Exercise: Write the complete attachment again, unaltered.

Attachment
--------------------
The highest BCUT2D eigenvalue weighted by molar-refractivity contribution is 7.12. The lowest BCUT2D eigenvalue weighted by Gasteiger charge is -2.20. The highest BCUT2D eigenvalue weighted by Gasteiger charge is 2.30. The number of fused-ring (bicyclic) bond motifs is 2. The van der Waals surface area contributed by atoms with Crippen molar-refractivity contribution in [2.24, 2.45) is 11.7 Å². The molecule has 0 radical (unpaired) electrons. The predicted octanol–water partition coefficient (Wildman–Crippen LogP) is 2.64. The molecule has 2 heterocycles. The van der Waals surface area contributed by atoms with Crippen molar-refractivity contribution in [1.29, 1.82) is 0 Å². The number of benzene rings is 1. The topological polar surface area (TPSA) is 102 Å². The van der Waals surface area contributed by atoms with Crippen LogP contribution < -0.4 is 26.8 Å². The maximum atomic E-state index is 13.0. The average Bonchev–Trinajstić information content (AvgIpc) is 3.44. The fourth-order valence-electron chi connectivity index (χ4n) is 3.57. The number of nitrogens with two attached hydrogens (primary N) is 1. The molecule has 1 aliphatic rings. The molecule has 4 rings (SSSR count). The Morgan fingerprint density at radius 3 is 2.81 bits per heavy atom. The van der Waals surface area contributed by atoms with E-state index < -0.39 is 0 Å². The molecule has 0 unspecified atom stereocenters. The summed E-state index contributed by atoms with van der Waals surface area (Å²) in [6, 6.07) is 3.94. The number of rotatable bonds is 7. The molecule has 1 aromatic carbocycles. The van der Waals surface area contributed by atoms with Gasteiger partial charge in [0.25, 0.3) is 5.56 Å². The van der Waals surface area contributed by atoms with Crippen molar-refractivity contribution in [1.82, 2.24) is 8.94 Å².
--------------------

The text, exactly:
The highest BCUT2D eigenvalue weighted by molar-refractivity contribution is 7.12. The lowest BCUT2D eigenvalue weighted by Gasteiger charge is -2.20. The highest BCUT2D eigenvalue weighted by Gasteiger charge is 2.30. The number of fused-ring (bicyclic) bond motifs is 2. The van der Waals surface area contributed by atoms with Crippen molar-refractivity contribution in [2.24, 2.45) is 11.7 Å². The molecule has 0 radical (unpaired) electrons. The predicted octanol–water partition coefficient (Wildman–Crippen LogP) is 2.64. The molecule has 2 heterocycles. The van der Waals surface area contributed by atoms with Crippen molar-refractivity contribution in [1.29, 1.82) is 0 Å². The number of benzene rings is 1. The topological polar surface area (TPSA) is 102 Å². The van der Waals surface area contributed by atoms with Crippen LogP contribution < -0.4 is 26.8 Å². The maximum atomic E-state index is 13.0. The average Bonchev–Trinajstić information content (AvgIpc) is 3.44. The fourth-order valence-electron chi connectivity index (χ4n) is 3.57. The number of nitrogens with two attached hydrogens (primary N) is 1. The molecule has 1 aliphatic rings. The molecule has 4 rings (SSSR count). The Morgan fingerprint density at radius 3 is 2.81 bits per heavy atom. The van der Waals surface area contributed by atoms with E-state index < -0.39 is 0 Å². The molecule has 0 unspecified atom stereocenters. The summed E-state index contributed by atoms with van der Waals surface area (Å²) in [6, 6.07) is 3.94. The number of rotatable bonds is 7. The molecule has 1 aromatic carbocycles. The van der Waals surface area contributed by atoms with Gasteiger partial charge in [0.25, 0.3) is 5.56 Å². The van der Waals surface area contributed by atoms with Crippen molar-refractivity contribution in [1.82, 2.24) is 8.94 Å².